(users) $ ./ makemigrations
(users) $ ./ migrate


It’s helpful to create a superuser so we can use to login to the admin and test out login/logout. On the command line type the following command and go through the prompts.

(users) $ ./ createsuperuser


Our goal is a homepage with links to login, logout, and signup. Start by updating to use a project-level templates directory.

# djauth/
'DIRS': [os.path.join(BASE_DIR, 'templates')],

Then set the redirect links for login and logout, which will both go to our home template. Add these two lines at the bottom of the file.

# djauth/

Create a new project-level templates folder and within it a registration folder as that’s where Django will look for the login template.

(users) $ mkdir templates
(users) $ mkdir templates/registration

Then create four templates:

(users) $ touch registration/login.html
(users) $ touch base.html
(users) $ touch home.html
(users) $ touch signup.html

Update the files as follows:

<!-- templates/base.html -->
<!DOCTYPE html>
  <meta charset="utf-8">
  <title>{% block title %}Django Auth Tutorial{% endblock %}</title>
    {% block content %}
    {% endblock %}
<!-- templates/home.html -->
{% extends 'base.html' %}

{% block title %}Home{% endblock %}

{% block content %}
{% if user.is_authenticated %}
  Hi {{ user.username }}!
  <p><a href="{% url 'logout' %}">logout</a></p>
{% else %}
  <p>You are not logged in</p>
  <a href="{% url 'login' %}">login</a> |
  <a href="{% url 'signup' %}">signup</a>
{% endif %}
{% endblock %}
<!-- templates/registration/login.html -->
{% extends 'base.html' %}

{% block title %}Login{% endblock %}

{% block content %}
<form method="post">
  {% csrf_token %}
  {{ form.as_p }}
  <button type="submit">Login</button>
{% endblock %}
<!-- templates/signup.html -->
{% extends 'base.html' %}

{% block title %}Sign Up{% endblock %}

{% block content %}
  <h2>Sign up</h2>
  <form method="post">
    {% csrf_token %}
    {{ form.as_p }}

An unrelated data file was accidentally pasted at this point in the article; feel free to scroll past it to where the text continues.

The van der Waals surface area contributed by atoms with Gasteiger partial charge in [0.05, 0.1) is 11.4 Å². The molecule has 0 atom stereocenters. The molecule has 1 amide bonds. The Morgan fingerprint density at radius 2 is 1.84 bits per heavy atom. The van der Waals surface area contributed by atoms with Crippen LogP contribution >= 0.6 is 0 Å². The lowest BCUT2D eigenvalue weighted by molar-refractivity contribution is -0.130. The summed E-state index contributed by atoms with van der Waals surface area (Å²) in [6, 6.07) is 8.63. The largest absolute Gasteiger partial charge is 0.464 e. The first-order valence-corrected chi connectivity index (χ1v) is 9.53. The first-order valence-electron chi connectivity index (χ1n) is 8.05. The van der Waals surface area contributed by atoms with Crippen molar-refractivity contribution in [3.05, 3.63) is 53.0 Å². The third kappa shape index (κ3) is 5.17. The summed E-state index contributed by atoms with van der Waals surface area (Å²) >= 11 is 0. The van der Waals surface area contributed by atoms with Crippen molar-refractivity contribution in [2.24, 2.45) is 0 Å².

<button type="submit">Sign up</button>
{% endblock %}

Now for our files at the project and app level.

# djauth/
from django.contrib import admin
from django.urls import path, include
from django.views.generic.base import TemplateView

urlpatterns = [
    path('', TemplateView.as_view(template_name='home.html'), name='home'),
    path('users/', include('users.urls')),
    path('users/', include('django.contrib.auth.urls')),

Create a file in the users app.

(users) $ touch users/

Then fill in the following code:

# users/
from django.urls import path
from . import views

urlpatterns = [
    path('signup/', views.SignUp.as_view(), name='signup'),

Last step is our file in the users app which will contain our signup form.

# users/
from django.urls import reverse_lazy
from django.views import generic

from .forms import CustomUserCreationForm

class SignUp(generic.CreateView):
    form_class = CustomUserCreationForm
    success_url = reverse_lazy('login')
    template_name = 'signup.html'

Ok, phew! We’re done. Let’s test it out.

Start up the server with ./ runserver and go to the homepage at

Home page

Click on login and use your superuser credentials.

Login page

Upon successful submission you’ll be redirected back to the homepage and see a personalized greeting.

Homepage with superuser

Now use the logout link and then click on signup.

Signup page

Create a new user. Mine is called testuser. After successfully submitting the form you’ll be redirected to the login page. Login with your new user and you’ll again be redirected to the homepage with a personalized greeting for the new user.

Homepage with new user

If you want to peruse the admin log into it with your superuser account at If you look at Users you can see our two users.

Users in the Admin


Now that our custom user model is configured you can easily and at any time add additional fields to it. See the Django docs for instructions on how.

I hope this tutorial helps you out. If it did, please drop me a note at [email protected] and let me know how it went!